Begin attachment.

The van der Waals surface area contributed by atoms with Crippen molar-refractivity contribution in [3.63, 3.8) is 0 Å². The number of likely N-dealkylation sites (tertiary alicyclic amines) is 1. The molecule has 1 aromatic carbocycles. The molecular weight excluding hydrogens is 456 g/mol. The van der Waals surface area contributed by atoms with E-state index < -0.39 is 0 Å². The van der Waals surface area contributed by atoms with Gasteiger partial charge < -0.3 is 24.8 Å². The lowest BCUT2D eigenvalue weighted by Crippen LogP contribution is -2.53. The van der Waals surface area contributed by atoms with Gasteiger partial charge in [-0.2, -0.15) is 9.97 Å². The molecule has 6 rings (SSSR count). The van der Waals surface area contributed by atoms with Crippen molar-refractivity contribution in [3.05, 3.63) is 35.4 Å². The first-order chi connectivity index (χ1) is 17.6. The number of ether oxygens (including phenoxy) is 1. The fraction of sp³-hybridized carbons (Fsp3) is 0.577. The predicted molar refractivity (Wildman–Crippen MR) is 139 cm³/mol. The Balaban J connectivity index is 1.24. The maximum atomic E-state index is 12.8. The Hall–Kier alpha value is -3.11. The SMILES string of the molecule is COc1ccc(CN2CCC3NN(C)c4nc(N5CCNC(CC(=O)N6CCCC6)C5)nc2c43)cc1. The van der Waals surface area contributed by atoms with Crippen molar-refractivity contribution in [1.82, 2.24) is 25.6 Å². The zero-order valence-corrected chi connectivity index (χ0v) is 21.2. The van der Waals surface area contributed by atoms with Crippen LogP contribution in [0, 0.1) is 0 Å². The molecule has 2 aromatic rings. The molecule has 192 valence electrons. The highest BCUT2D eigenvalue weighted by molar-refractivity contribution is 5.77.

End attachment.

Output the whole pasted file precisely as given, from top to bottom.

The van der Waals surface area contributed by atoms with Crippen molar-refractivity contribution in [3.63, 3.8) is 0 Å². The number of likely N-dealkylation sites (tertiary alicyclic amines) is 1. The molecule has 1 aromatic carbocycles. The molecular weight excluding hydrogens is 456 g/mol. The van der Waals surface area contributed by atoms with E-state index < -0.39 is 0 Å². The van der Waals surface area contributed by atoms with Gasteiger partial charge < -0.3 is 24.8 Å². The lowest BCUT2D eigenvalue weighted by Crippen LogP contribution is -2.53. The van der Waals surface area contributed by atoms with Gasteiger partial charge in [-0.2, -0.15) is 9.97 Å². The molecule has 6 rings (SSSR count). The van der Waals surface area contributed by atoms with Crippen molar-refractivity contribution in [3.05, 3.63) is 35.4 Å². The first-order chi connectivity index (χ1) is 17.6. The number of ether oxygens (including phenoxy) is 1. The fraction of sp³-hybridized carbons (Fsp3) is 0.577. The predicted molar refractivity (Wildman–Crippen MR) is 139 cm³/mol. The Balaban J connectivity index is 1.24. The maximum atomic E-state index is 12.8. The Hall–Kier alpha value is -3.11. The SMILES string of the molecule is COc1ccc(CN2CCC3NN(C)c4nc(N5CCNC(CC(=O)N6CCCC6)C5)nc2c43)cc1. The van der Waals surface area contributed by atoms with Crippen molar-refractivity contribution in [1.82, 2.24) is 25.6 Å². The zero-order valence-corrected chi connectivity index (χ0v) is 21.2. The van der Waals surface area contributed by atoms with Crippen LogP contribution in [0, 0.1) is 0 Å². The molecule has 2 aromatic rings. The molecule has 192 valence electrons. The highest BCUT2D eigenvalue weighted by molar-refractivity contribution is 5.77.